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Litter "Critters" (FBCEC)
|Topic||Geology - Soils|
Habitat and Management - General
Laboratory and Hands-on Activities - General
Outdoor Skills - Identification
Wildlife - Invertebrates/Insects
Laboratory and Hands-on Activities - Food Chain / Web of Life
Participants will collect leaf litter and discover what life exists there. They will discover how these organisms help in the decaying process and how it adds nutrients to the soil. They will identify the different organisms they find and observe their habits.
|Recommended Setting||Indoor and outdoor classrooms|
|Location||Fred Berry Conservation Education Center, Yellville, AR|
Education Program Coordinator, 870-449-3484
|Duration||45 minutes - 1.5 hours|
|Suggested Number of Participants||Up to 20|
- Identify samples of organisms found in leaf litter.
- Describe the importance of the organisms to the decaying process and how the products of the organisms enrich the soil.
“Crickwing” by Janell Cannon
Empty 6 oz. can cylinders
Small hand trowels
Stakes and string
Tweezers or small paint brushes to move the organisms
A sample of leaf litter is abundant with tiny living organisms such as bacteria, larvae, centipedes, mites and insects which act as decomposers, breaking down leaves and organic matter. The life processes of these “litter critters” results in a soil rich in humus.
- Give each participant a trowel, two Ziploc bags, a can cylinder, a ruler and four stakes with string. Tell them they will be collecting leaf litter, but make sure they understand what leaf litter is. Have them predict what they will find in the litter.
- Participants will go to two sites. Half the group will collect samples at site one and the other half will collect at site two. Have each group measure and mark off a 10-centimeter square. Next, they should push the can 5 centimeters into the soil within the square to collect a sample. Label this sample “core.”
- With the trowel, collect a similar amount of litter from the square and place it in the second bag, labeling it “litter.”
- Tell half the participants to place their core sample in a Berlese funnel and have the other half put their litter samples in a funnel. Leave the funnels alone while participants turn their attention to their other sample.
- All remaining samples are to be poured onto sheets of white paper. Use forceps or paint brushes to sort through the “litter critters.” Use hand lenses and dissecting microscopes to zoom in.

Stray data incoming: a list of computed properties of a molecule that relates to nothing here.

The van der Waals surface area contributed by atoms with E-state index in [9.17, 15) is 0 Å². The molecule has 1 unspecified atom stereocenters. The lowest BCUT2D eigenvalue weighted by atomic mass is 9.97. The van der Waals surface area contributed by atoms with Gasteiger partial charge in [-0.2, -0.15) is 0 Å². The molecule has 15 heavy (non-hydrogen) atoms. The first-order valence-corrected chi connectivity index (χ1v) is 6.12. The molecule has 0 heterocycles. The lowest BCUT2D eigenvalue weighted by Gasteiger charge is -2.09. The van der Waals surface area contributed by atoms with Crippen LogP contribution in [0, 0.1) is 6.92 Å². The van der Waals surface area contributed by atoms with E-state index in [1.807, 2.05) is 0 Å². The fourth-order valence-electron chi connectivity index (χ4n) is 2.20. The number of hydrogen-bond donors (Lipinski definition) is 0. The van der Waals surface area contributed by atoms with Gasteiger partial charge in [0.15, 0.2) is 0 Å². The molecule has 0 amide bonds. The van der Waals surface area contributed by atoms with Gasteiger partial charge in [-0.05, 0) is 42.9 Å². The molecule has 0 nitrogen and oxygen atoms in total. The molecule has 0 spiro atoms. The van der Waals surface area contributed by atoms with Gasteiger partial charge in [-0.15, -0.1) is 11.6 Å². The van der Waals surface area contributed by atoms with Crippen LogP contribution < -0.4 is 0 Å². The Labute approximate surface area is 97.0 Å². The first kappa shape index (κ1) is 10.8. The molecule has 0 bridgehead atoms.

- Give the participants a picture key and an identification sheet that will help identify the animals they find.
- The participants can sort the organisms into groups and record in tables and graphs the type and number of organisms revealed.
- Finally, repeat the sorting and identification steps for the Berlese funnel samples.
- Count and discuss the animals found, even the smallest. Emphasize the role they play in making and enriching the soil. What eventually happens to the leaf litter? Will it always be in the same state they found it in? What would happen if the organisms that eat and live in the leaf litter disappeared?
Younger participants can collect leaf litter and use the funnel as well. They can sort the animals they find in a less detailed way. It is usually easy to find beetles, worms and pill bugs in the litter. The participants can choose one of the organisms they found and make one with construction paper and crayons. These can be cut out and placed on a graph titled “My Favorite Litter Critter.” The lesson can also include stories such as “A Pill Bug’s Life” or “An Earthworm’s Life” by Jim Himmelman.
- Explain the role of decomposers in decay and soil formation.
- Name some “critters” found in leaf litter.
- Fredericks, Anthony D. (2001). Under One Rock, Dawn Publications.
- Lavies, Bianca (1993). Compost Critters, Dutton Children’s Books.
- Silverstein, Alvin and Virginia (1972). Life in a Bucket of Soil, Dover Publications, Inc.
Berlese funnel – A device in which soil is placed while heat and light are applied from above, forcing mites, collembolans and other soil organisms into a container below
Decomposer – an organism that breaks down large chemicals from dead organisms into small chemicals and returns important materials to the soil and water
Humus – dark organic part of soil formed from decaying plants and animals, often called topsoil, which improves the soil’s fertility and water-holding ability
Larva – the immature form of an animal that looks very different from the adult
Leaf litter – a combined mix of soil, decaying leaves, compost material and micro critters
Soil – the upper layer of earth that may be dug or plowed and in which plants can grow